Giving Thanks For Thanksgiving   The children in this class drew their own pictures of their families.

Giving Thanks On Thanksgiving   You can find the folding pattern for this house on Nov. Preschool Themes. The pattern for this house is Free on Printables!

Giving Thanks On Thanksgiving

The first thing we do is talk about the feeling of thankfulness. We relate it to reccieving a gift. We teach the children to say thank you with words and American Sign Language.

Giving Thanks On Thanksgiving

Giving Thanks On Thanksgiving  Every child gets a feather and dictates what or who they’re thankful for. You’ll find the pattern for these turkey feathers on Printables! for Free.


Giving Thanks On Thanksgiving    Painting With Feathers 2  And for open ended art the children paint with feathers, because you know feathers grow on turkeys!

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Posted by on Aug 4, 2016 in Bedtime, Blog, Blog, Families, My Child Won't, Sleep Issues |

My 2 Year Old Won’t…

My 2 Year Old Won’t…

My 2 year old won't  My 2 year old won’t…

We’ve all at least heard of the “terrible two’s” many parents have experienced the phenomena first hand.  Whining, refusing to eat; sleep; or cooperate in general, and temper tantrums are all characteristics we associate with 2 year olds. Many toddler’s first an favorite word is “no” which can continue the negativity.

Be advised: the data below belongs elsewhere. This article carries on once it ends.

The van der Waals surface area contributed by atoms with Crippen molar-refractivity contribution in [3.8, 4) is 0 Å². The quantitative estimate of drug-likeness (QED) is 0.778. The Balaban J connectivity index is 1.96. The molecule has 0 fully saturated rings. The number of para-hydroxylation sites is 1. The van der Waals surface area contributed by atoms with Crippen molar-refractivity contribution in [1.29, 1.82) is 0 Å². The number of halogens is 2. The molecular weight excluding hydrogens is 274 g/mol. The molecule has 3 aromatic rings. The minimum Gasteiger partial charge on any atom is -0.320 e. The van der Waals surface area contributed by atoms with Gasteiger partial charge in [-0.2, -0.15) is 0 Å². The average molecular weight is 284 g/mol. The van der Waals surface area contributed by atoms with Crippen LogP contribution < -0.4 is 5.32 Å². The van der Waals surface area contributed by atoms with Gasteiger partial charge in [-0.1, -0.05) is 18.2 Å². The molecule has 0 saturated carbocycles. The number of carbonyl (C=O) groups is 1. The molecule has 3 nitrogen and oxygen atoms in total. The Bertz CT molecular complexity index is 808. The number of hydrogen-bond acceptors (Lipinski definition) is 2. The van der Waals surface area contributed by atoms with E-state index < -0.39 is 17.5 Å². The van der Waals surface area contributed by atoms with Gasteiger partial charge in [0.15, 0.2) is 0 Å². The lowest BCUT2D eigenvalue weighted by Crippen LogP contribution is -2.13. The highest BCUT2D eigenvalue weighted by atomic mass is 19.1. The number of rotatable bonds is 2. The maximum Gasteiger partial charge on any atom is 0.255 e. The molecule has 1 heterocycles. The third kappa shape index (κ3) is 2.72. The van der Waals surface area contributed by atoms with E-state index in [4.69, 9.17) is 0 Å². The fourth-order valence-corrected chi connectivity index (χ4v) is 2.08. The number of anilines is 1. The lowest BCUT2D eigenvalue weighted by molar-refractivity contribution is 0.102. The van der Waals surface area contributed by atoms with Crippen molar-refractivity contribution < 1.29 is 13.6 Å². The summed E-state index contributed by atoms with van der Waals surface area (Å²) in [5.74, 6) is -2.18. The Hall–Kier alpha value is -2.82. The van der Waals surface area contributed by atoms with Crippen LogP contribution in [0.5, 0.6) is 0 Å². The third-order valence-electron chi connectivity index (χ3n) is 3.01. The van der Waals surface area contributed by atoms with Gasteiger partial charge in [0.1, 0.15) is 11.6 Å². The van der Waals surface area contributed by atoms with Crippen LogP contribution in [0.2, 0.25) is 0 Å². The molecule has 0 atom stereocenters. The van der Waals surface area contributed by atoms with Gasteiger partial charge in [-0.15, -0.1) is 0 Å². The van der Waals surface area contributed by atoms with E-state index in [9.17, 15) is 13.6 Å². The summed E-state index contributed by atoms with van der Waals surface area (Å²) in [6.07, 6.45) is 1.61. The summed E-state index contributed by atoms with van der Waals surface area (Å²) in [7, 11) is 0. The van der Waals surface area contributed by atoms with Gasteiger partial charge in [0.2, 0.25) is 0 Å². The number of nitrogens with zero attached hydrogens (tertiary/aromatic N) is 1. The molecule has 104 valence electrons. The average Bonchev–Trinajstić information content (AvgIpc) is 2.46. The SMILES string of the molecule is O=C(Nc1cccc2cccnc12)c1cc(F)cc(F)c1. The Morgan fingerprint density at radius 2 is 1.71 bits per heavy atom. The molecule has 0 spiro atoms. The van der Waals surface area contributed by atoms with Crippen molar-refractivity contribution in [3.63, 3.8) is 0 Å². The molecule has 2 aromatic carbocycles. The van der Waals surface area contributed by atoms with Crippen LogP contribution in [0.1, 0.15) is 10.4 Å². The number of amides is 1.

Well what if it doesn’t have to be like that? I’d like to help parents learn how to defuse some of these situations when they come up. Even better I’d like to help parents prevent these behaviors all together. Let’s end the notion that two year olds are terrible!

The new section of this blog called My child won’t… is designed to help parents understand where some childhood behaviors come from. With an understanding of developmental milestones parents can work through issues more confidently.

First some background on toddlers. Two year olds are not small adults, they are still developing their understanding of the world. Reasoning with a 2 year old isn’t advisable! Certainly parents should explain things to their toddler but long explanations will not help you get the desired behavior.

Toddlers are just realizing their autonomy. They are beginning to understand they’re parents are separate entities from themselves. Infants and very young toddlers operate from the notion that you are somehow attached to them.